Turkish Policy Quarterly Vol 9, No. 3 (Fall 2010)
"Viewpoints Collide: Shifts in Turkey and Its Neighborhood"

Nigar Göksel

Nigar Göksel
ESI Senior Analyst

From the desk of the editor

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Dimostenis Yağcıoğlu

Dimostenis Yağcıoğlu
Dimostenis Yağcıoğlu is a former scientific consultant for Intercultural and Minority Education at the Ministry of Education, Life-Long Learning and Religious Affairs in Greece.

Reciprocity, a principle that should never be used by a state on its own citizens, has nonetheless been applied by the Greek government to legitimize policies limiting or violating the rights of Turkish-Muslims in Greece, and by the Turkish government to do the same for the Greek-Orthodox in Turkey. Fortunately, the approach of both governments toward reciprocity has recently shown signs of change. Minorities are now considered in a more positive light. Yet, the governments of the two countries appear unwilling to fully abandon reciprocity and take steps to address the demands of minorities. Their rhetoric is insincere and a way to hide this mutual unwillingness.

TPQ-article: "Reciprocal Insincerity: Current Trends in the Treatment of Minorities in Greece and Turkey"

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Mert Tekin

Mert Tekin
Mert Tekin has recently obtained his M.A. degree at Boston University, Department of Intenational Relations.

This article discusses the impact of European integration on minority policies in Greece and Turkey. The history of minorities and the evolution of state policies in Greece and Turkey are examined. The paper argues that minority policies have rested upon the logic of marginalization, intimidation and reciprocity in both countries. However, European integration has provided policymakers in Athens and Ankara with a framework to legitimize their reform policies. Thus, significant improvements in minority policies have taken place in the last two decades, even though shortcomings remain.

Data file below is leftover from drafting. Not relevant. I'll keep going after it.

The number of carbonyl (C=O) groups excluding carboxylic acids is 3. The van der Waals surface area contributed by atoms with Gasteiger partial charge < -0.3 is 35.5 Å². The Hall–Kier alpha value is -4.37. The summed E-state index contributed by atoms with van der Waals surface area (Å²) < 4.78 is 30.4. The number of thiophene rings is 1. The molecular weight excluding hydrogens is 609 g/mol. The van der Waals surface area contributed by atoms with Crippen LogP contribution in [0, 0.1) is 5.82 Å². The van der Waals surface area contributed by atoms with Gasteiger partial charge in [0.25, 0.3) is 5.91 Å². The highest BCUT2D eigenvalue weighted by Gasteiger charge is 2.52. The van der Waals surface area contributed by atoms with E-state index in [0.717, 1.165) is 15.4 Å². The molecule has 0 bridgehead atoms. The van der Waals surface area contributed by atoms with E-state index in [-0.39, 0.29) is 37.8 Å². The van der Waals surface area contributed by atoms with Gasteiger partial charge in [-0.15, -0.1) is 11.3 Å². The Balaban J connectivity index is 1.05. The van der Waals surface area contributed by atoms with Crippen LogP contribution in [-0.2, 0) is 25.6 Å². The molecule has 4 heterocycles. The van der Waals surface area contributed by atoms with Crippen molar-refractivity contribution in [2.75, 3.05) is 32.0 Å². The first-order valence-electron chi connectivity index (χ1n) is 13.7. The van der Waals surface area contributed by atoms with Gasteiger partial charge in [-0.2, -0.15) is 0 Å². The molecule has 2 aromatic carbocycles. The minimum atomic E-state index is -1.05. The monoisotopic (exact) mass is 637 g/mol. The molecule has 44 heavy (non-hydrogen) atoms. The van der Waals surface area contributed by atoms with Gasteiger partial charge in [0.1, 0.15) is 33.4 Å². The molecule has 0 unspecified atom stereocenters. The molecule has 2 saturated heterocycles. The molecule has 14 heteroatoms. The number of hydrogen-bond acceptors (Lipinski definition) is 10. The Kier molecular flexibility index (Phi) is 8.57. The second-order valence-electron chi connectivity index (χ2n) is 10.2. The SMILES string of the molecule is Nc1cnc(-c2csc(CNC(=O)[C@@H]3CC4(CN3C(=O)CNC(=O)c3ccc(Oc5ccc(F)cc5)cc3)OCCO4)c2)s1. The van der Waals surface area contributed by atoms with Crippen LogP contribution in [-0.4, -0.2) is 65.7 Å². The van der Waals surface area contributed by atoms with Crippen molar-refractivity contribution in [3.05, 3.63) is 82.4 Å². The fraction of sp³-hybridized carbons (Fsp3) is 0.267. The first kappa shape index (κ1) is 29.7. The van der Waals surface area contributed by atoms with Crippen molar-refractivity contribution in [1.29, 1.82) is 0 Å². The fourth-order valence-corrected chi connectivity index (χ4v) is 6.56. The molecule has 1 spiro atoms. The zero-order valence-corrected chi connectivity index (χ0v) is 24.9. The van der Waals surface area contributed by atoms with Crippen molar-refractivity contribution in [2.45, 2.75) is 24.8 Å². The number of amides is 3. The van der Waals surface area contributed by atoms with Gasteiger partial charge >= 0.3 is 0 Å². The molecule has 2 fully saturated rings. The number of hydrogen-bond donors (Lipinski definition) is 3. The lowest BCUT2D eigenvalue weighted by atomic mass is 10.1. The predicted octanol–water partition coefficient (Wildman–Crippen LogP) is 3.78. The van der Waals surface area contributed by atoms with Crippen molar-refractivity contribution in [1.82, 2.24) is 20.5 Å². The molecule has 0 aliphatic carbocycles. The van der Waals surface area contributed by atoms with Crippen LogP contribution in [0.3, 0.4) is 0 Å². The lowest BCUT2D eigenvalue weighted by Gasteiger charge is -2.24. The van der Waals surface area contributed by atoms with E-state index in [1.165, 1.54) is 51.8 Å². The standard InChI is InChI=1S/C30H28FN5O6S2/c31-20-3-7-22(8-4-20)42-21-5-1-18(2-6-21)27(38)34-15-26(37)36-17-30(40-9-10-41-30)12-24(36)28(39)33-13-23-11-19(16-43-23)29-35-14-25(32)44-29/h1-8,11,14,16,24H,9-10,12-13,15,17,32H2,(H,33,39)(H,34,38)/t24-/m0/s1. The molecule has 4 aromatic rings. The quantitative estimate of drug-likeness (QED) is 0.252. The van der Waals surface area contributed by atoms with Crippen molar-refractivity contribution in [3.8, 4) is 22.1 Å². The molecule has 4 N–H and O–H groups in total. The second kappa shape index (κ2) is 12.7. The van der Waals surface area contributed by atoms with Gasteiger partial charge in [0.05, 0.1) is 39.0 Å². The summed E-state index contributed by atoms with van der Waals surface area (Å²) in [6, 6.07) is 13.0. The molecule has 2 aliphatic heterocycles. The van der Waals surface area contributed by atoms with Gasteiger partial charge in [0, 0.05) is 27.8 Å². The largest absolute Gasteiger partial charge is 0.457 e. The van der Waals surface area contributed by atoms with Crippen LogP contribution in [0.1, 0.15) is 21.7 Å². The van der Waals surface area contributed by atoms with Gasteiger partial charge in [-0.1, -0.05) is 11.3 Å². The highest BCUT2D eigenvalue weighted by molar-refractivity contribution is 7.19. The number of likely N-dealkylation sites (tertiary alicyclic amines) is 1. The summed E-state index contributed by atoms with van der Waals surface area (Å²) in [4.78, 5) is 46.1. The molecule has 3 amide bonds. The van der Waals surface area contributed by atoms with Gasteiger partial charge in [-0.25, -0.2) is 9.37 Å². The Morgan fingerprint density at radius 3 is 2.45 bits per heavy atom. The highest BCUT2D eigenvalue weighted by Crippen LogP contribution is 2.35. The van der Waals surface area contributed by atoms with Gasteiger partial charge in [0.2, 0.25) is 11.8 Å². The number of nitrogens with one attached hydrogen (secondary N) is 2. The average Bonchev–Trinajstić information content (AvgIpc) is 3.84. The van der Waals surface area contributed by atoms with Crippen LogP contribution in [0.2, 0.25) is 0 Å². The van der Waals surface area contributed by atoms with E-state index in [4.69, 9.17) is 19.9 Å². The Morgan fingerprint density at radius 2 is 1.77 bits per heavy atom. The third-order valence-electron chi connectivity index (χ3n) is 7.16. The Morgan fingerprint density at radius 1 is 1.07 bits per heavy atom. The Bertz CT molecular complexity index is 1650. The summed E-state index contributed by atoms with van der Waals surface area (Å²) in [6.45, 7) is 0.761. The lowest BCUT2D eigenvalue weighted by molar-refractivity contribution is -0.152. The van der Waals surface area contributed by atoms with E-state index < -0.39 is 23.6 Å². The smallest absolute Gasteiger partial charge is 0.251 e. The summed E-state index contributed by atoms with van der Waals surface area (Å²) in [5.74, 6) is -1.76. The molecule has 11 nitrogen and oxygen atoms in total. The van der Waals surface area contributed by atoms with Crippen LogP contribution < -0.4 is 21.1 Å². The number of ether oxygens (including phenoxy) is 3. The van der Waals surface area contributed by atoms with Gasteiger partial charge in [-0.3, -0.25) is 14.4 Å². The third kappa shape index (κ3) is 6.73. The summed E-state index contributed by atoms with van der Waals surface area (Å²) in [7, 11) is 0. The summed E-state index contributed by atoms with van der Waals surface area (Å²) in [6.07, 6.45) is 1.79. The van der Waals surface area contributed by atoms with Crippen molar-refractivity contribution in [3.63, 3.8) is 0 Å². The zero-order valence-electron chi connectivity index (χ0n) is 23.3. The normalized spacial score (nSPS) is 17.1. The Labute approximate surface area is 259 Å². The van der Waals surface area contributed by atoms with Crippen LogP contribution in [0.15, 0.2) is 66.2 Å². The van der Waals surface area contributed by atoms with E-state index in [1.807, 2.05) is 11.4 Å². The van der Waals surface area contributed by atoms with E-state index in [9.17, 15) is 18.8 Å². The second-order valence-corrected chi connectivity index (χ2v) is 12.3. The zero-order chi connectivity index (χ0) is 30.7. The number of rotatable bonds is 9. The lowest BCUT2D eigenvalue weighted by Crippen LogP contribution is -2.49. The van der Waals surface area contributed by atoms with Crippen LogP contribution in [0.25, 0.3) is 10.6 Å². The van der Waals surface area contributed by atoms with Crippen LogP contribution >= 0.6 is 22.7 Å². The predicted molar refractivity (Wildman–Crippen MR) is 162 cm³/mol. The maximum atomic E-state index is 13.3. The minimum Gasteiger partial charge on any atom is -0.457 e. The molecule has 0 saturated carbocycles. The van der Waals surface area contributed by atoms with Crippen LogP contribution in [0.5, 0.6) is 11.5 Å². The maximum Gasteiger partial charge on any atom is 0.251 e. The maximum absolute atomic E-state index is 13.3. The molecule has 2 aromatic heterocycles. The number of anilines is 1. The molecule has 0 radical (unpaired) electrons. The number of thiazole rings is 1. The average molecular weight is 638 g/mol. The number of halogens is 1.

TPQ-article: "Rethinking the State of Minorities in Greek - Turkish Relations in Light of European Integration"

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Kader Sevinç

Kader Sevinç
Kader Sevinç is the EU Representative of Turkey's main opposition party, CHP (Republican People's Party) and member of the Presidency committee of the Party of European Socialists.

In the European Union, negotiation is a built-in and indispensable dimension of the decision-making process. There are written rules, unique moves, clearly defined targets and sometimes unexpected results. As for the ongoing negotiations of membership between the EU and Turkey, lack of political leadership and strategic vision on both sides have led the negotiations to become a bit of an enigma, rather than an end-game.

TPQ-article: "How to Negotiate with the EU: Theories and Practice"

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Nareg Seferian

Nareg Seferian
Nareg Seferian is pursuing a degree in liberal arts at St. John's College, Santa Fe, New Mexico.

The issue of the events involving Armenians and Turks at the end of the nineteenth and the beginning of the twentieth century has gained political currency over the past few decades. It involves a number of players: the Republic of Turkey, the organized Armenian Diaspora, the Republic of Armenia, the Armenians of Turkey, the Republic of Azerbaijan, and the nascent émigré groups of Turks and Azerbaijanis in the West. Whereas the Armenian parties must consolidate their efforts and present a united front, the greater onus lies on Turkey as the biggest and most significant player to achieve a lasting resolution.

TPQ-article: "Genocide Politics: Players, Moves and An Endgame"

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Araz Aslanlı

Araz Aslanlı
Araz Aslanlı is head of the Caucasian Center for International Relations and Strategic Studies, and instructor at Khazar University, Baku.

In the historical course of Azerbaijan, Russia has always been perceived as an invader, while Russia considered Azerbaijan as both an opportunity and a threat – an opportunity in the sense that it is a bridge in the region, and a threat as this can also be utilized by other states. As a small and newly independent country, Azerbaijan has not been able to determine its own foreign policy course, but instead tries to balance the foreign powers' demands. If Russia uses the powerful vehicles and tools available to it, not only Azerbaijan's but the stakes of other regional players' stakes will also be under threat.

TPQ-article: "Azerbaijan - Russia Relations: Is Foreign Policy Strategy of Azerbaijan Changing?"

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